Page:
The argument that “this is how it was for me, so why should it be any easier for you” is a lazy interpretation of — and solution for — a crisis decades in the making, as the cost of college has risen exponentially at the same time that a college degree has increasingly become a prerequisite for earning a self-supporting salary. The pushback on our government’s efforts to make life a tad more livable for those drowning in debt strikes me as another sinister layer in our country’s long-standing problem with empathy. I’m forced to ask: Why is a sense of humanity, or even basic compassion, so hard for so many Americans to access? Why is the desire to watch others suffer so strong?
The debate about student loan forgiveness also reveals a misguided take on fairness. It’s not unfair to make it easier for borrowers to have their loans forgiven, as some have argued, just because many people who can afford to pay off their debt will benefit while those who never attended college won’t. To the notion that some people who don’t need the financial help will benefit, I say, so what? Most people can use the money.
And while loan forgiveness programs don’t factor in people who didn’t attend college, I’m not sure how that’s a sign of unfairness. Lots of funding in our society helps specific groups rather than the whole (disabled people, older adults and public school students, to name a few) out of a sense of civic duty and the belief that a nation’s job is to assist communities in need. No one group benefits from all assistance all the time. We are smart and logical enough to understand this. Moreover, student loans are among the handful of debts that one usually cannot discharge by pursuing bankruptcy, while credit cards, some auto loans and mortgages more often are.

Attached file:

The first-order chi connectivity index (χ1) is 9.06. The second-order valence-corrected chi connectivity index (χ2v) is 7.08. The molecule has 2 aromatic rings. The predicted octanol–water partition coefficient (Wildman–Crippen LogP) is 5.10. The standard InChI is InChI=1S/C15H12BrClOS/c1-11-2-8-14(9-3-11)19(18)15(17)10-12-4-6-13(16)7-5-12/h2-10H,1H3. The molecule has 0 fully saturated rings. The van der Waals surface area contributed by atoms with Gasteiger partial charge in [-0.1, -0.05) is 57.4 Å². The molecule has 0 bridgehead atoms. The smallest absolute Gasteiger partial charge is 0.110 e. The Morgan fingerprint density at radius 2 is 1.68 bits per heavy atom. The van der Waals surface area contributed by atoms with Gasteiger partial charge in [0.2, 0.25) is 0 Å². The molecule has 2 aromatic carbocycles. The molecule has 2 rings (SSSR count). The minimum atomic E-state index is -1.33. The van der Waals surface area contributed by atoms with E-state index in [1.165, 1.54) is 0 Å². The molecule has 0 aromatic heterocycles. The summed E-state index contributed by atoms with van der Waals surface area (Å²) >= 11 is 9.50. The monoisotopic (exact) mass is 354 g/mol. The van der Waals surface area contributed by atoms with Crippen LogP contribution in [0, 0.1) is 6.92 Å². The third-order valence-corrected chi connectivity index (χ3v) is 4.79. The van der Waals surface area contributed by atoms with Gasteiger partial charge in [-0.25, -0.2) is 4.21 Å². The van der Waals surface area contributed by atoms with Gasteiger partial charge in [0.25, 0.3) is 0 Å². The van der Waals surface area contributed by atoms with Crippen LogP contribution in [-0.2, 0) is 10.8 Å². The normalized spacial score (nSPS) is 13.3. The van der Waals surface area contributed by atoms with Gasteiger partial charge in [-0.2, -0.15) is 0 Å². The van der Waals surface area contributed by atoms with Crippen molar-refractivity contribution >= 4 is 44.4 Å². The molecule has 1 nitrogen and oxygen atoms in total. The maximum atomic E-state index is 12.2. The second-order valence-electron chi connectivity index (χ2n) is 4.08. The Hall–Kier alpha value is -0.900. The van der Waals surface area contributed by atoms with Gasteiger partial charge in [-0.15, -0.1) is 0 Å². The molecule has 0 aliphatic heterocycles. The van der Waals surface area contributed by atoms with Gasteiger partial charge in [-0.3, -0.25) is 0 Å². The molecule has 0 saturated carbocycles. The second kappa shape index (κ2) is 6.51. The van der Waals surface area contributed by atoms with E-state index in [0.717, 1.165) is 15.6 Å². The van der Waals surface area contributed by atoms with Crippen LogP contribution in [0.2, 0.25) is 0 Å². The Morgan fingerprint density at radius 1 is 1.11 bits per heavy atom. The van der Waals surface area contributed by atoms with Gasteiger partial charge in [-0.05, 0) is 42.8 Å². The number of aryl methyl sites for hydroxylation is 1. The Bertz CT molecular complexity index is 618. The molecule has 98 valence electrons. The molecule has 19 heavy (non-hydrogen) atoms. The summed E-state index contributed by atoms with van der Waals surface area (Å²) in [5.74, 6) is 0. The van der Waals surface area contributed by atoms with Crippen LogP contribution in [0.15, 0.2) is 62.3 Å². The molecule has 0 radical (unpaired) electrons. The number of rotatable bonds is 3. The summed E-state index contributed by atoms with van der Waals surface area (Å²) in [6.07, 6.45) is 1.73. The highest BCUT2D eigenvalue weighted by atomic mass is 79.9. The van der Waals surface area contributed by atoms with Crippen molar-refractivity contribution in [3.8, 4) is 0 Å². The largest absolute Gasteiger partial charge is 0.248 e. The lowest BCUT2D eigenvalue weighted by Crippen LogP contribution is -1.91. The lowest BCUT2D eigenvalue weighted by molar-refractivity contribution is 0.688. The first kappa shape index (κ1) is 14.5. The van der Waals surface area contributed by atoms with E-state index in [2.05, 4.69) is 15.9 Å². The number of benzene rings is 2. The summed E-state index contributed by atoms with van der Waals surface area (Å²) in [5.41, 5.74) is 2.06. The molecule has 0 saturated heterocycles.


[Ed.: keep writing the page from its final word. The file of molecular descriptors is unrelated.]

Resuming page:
What actually is unfair is that we now live in a country where student debt forces some to delay major milestones; or makes them choose between their housing, groceries, utilities and loan servicers; or threatens their ability to retire with dignity. It can also endanger co-signers of loans whose beneficiaries are struggling to make payments. For retirees who’ve co-signed loans for their children and grandchildren, defaulted loans can mean garnished Social Security wages, credit issues, delayed medical care and other life-altering consequences. Loan forgiveness, then, doesn’t just help younger graduates. It also assists those who’ve backed their loved ones’ educational debt.
As I make next month’s payment on my own student loan, I see nothing wrong or controversial about my fellow Americans getting some economic relief even though I, myself, am not receiving it because I don’t fit the criteria. I count myself lucky to be in a stronger financial situation that rules out my participation in the forgiveness program.
Indeed, those who continue to complain about student loan forgiveness might wish to take stock of how fortunately they were to be able to pay off their loans while living in a far more forgiving economy. Would it have been nice to have access to a loan forgiveness program myself? Sure. But because that was not to be, I’ll continue voting for those who make these financial programs possible for others.
George is Digismak’s reported cum editor with 13 years of experience in Journalism